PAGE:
How can I get more outstanding

Outstanding scientists move to the University of Göttingen

Successful university with an open concept for young researchers

The University of Göttingen is using funding from the Excellence Initiative to set up four further junior research groups, which have been selected without thematic restrictions, based solely on the interests and research profiles of the leaders. With this concept of free floaters, it is successful in the international competition for the best minds: The university was able to attract an outstanding young scientist and three outstanding young scientists who had previously carried out research in Portugal, Great Britain and the USA to lead the groups. "Our free floater concept, which is unique in Germany, enables us to expand the research profile of the university to include new interdisciplinary approaches and at the same time to offer young scientists an attractive career path," said University President Prof. Dr. Kurt of Figura. The open concept is already being followed with interest by other universities in Germany. The topics of the four new Free Floater Junior Research Groups are the behavior of biomolecules, the expansion of the genetic code, biodiversity and language acquisition in children. Such groups were founded last year in musicology, social sciences, German studies and mathematics.



Dr. Holger Kreft in California with Ferocactus acanthodes. He heads the junior research group “Biodiversity, Macroecology and Biogeography”.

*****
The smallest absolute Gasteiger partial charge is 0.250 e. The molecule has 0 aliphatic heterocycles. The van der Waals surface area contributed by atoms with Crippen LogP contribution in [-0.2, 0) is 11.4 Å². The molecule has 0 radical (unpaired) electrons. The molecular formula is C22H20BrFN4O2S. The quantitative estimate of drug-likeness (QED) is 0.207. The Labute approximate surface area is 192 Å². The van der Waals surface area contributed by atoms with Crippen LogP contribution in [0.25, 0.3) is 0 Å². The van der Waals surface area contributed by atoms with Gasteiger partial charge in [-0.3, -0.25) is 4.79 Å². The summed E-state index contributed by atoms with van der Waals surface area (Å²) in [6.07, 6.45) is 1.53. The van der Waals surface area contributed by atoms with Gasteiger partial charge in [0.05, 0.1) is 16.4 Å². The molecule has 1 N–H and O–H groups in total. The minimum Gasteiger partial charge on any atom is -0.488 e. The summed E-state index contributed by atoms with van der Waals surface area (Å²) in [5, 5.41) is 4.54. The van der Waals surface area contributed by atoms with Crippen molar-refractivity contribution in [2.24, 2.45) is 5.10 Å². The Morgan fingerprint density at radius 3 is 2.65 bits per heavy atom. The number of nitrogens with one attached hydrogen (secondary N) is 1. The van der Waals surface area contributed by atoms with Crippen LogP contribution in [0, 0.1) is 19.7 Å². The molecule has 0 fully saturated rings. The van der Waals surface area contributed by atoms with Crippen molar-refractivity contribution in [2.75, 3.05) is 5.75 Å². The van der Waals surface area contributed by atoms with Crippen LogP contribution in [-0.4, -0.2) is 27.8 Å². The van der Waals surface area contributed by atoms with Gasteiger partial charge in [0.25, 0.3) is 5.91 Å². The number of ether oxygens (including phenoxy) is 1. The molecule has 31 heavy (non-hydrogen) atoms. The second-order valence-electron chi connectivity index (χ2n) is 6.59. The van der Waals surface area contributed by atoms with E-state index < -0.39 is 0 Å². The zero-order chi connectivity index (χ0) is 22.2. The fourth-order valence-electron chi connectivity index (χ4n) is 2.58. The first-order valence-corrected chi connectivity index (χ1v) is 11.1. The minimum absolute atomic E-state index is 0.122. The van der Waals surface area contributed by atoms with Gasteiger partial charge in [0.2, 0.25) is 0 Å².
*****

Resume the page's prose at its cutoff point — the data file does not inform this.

The junior research group “Computational Chemistry and Biochemistry” deals with the development of new methods of computer simulation for experimental scientific research. In order to investigate complex chemical processes in living systems, computer networks with high computing power, so-called supercomputers, have so far been necessary. The aim of the junior research group is to develop faster algorithms and use new types of hardware so that the behavior of biomolecules can be examined and predicted with a single computer. "The Göttingen campus with the university and the non-university research institutes is an ideal location for this because I can work here with excellent research groups in chemistry, physics, biology and computer science", says junior professor Dr. Ricardo Mata. The chemist, born in 1981, comes from the University of Lisbon and has been setting up his junior research group in Göttingen since October 2009.

How does a cell manage to accommodate a two-meter-long genome in a nucleus that is 100,000 times smaller without losing the ability to access its information at any time? In November the University of Göttingen invited Dr. Heinz Neumann, born in 1974, was appointed to a junior professorship to pursue this and similar questions. Currently, Dr. Neumann started the junior research group “Applied Synthetic Biology” at the Göttingen Center for Molecular Biosciences. Before that, the chemist spent three years researching the artificial extension of the genetic code at the Laboratory of Molecular Biology in Cambridge, England. Based on his work, scientists can now produce proteins with modifications and then examine them using biochemical and biophysical methods. The aim of his junior research group is to investigate questions from biochemistry and cell biology with the help of novel methods from synthetic biology. Dr. Neumann hopes that this will enable him to research the mechanisms of inheritance in detail and thus contribute to the fact that diseases that can be traced back to malfunctions in the inheritance process can be clarified and treated in future.